On the prowl for easy-to-use rendering software (for the Rhino of course)


#1

So over the past year I have been trying out various rendering trials for Rhinoceros. And basically, most of them are running out and so over the next few months I have to commit and buy one already. Still a student at the moment.

I’m only rendering for product design. Not architecture. Decisions, decisions.

V-Ray. I have already tried V-Ray. And I don’t like the looks of the price. Or the dongle. I have way too many USB devices and never enough free USB ports and I am not buying another usb hub and I am not buying the belkin dock. Not at that price. I refuse! Not only that but I find that it is very confusing, not intuitive. So V-Ray is out [sorry Dave, but it’s out!].

Iray. I had a lot of trouble setting that up. Support was good but it’s still new. It’s now US$295 I think, which is a lot for me at the moment. Never really explored it much, I think it was still in beta phase.

Brazil. I don’t know. I think it might be much too advanced for me in any case.

Flamingo. My first few renders look worse than Rhino’s default render!
Is this okay for product design though?

Penguin. I’m probably going to just buy this anyway as it is priced competitively and easy to use. I do like the different effects it generates. It’s unique. One of the things that annoys me about Penguin 2.0 though is that on my 5k screen, I’ve noticed that about half of the icons & fonts that don’t even line up correctly and therefore some of the options can’t even be selected. But would the penguin “semi-realistic” setting result in better renderings than Rhino itself?

Maxwell. Other people have mentioned this. Haven’t tried it. Is it easy to use? It doesn’t sound like it.

Keyshot. Unknown.

Anything else to consider?

I do not really enjoy the whole rendering process and tweaking things. I just want to choose a material, stick in default lighting and get a semi-decent render. I’m not looking to win awards with my renderings. I’d rather be designing (or learning more about designing) than rendering (or learning about rendering).

Now here’s the thing. I am not impressed with most of the materials libraries that I see. I have a very strong background in materials science. Metals and Eco materials are paramount. But I would like to see a decent selection of ceramic materials for example, not just tiles…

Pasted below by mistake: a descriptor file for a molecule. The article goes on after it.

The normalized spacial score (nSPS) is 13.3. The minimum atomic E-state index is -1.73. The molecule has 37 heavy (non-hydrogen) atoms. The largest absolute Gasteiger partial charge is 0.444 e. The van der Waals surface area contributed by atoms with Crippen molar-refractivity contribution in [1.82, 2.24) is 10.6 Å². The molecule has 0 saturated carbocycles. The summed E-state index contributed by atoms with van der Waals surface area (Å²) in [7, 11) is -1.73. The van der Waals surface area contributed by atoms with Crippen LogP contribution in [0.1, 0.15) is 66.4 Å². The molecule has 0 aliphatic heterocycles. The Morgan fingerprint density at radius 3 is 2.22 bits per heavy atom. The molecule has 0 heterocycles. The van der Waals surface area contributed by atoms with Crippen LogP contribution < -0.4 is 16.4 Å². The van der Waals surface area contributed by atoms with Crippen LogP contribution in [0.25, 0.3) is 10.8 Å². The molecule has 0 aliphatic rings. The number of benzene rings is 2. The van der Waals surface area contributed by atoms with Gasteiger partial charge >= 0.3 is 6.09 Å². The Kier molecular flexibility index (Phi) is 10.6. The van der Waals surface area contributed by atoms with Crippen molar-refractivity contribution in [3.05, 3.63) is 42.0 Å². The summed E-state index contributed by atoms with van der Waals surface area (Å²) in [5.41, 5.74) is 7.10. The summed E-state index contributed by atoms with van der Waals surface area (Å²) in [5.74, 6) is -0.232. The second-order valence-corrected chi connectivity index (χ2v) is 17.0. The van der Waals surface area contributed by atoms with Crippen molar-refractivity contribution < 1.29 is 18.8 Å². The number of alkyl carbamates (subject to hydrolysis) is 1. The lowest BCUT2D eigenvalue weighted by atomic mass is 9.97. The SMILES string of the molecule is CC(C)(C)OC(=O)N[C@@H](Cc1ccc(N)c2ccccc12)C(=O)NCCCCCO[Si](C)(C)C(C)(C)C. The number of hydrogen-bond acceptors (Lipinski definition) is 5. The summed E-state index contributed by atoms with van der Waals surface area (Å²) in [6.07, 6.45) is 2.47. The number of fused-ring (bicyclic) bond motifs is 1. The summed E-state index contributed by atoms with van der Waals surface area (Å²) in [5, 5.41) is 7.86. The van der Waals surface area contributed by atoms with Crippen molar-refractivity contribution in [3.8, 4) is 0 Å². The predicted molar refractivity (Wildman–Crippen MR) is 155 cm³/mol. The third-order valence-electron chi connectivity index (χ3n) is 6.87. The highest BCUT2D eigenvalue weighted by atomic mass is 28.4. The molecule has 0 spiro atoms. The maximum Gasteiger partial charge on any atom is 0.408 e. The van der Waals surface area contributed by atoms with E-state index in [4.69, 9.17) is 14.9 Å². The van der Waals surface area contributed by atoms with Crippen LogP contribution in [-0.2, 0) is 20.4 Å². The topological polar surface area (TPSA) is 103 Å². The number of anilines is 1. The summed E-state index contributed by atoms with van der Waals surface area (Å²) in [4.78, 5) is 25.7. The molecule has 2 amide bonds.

What is the easiest to use render software?
I’d really prefer to not to have to do more tutorials to learn new software.
I don’t think my brain can take any more new input/data.


#2

I would say. Go for Keyshot. I did these renders with it. Koenigsegg One:1. My first Surface model


#3

V-Ray - I don’t like the dongle either but V-Ray 3 is ridiculously simple to use. Essentially just two sliders. No idea when it will be released though.

Iray / Brazil / Flamingo - no real experience with these.

Penguin - interesting but release 2.0 is from 2011, six years ago. Is this software still alive?

Maxwell - no experience. Famous for very long render times.

Keyshot - very easy to use but my experience is that it’s good for studio shots but not much else and all renders tend to look much the same.

Other considerations -
Thea - on sale right now for 295 euros. Relatively easy to use and comes with extensive material libraries.

Cycles - Rhino V6 (currently WIP) will come with a stripped down version of Cycles. This is built in and very simple to set up and use. If you haven’t downloaded the WIP and tried it out I would suggest you do so before spending $$ on a third party renderer that you might not need if Cycles can do it for you.

I hope that helps in some way.


#4

That’s not necessarily true for product design type renders. Quality is top notch and there’s also a lot of ready materials available.

Philip


#5

Keyshot is pricy.


#6

That’s pretty impressive Bubba!

Re: cycles. Now that is good information. Did not know about that one. What is blender? Are these two completely separate render engines?

Coincidentally, I just happened to be downloading the Rhino WIP, so yes, I will check it out.

I am just trying out keyshot now. Seems to be fairly basic/intuitive, with a decent selection of materials. That’s good. I’m not fussed if it can only do studio/product renders as that’s exactly what I want to do with it. Student version is $95.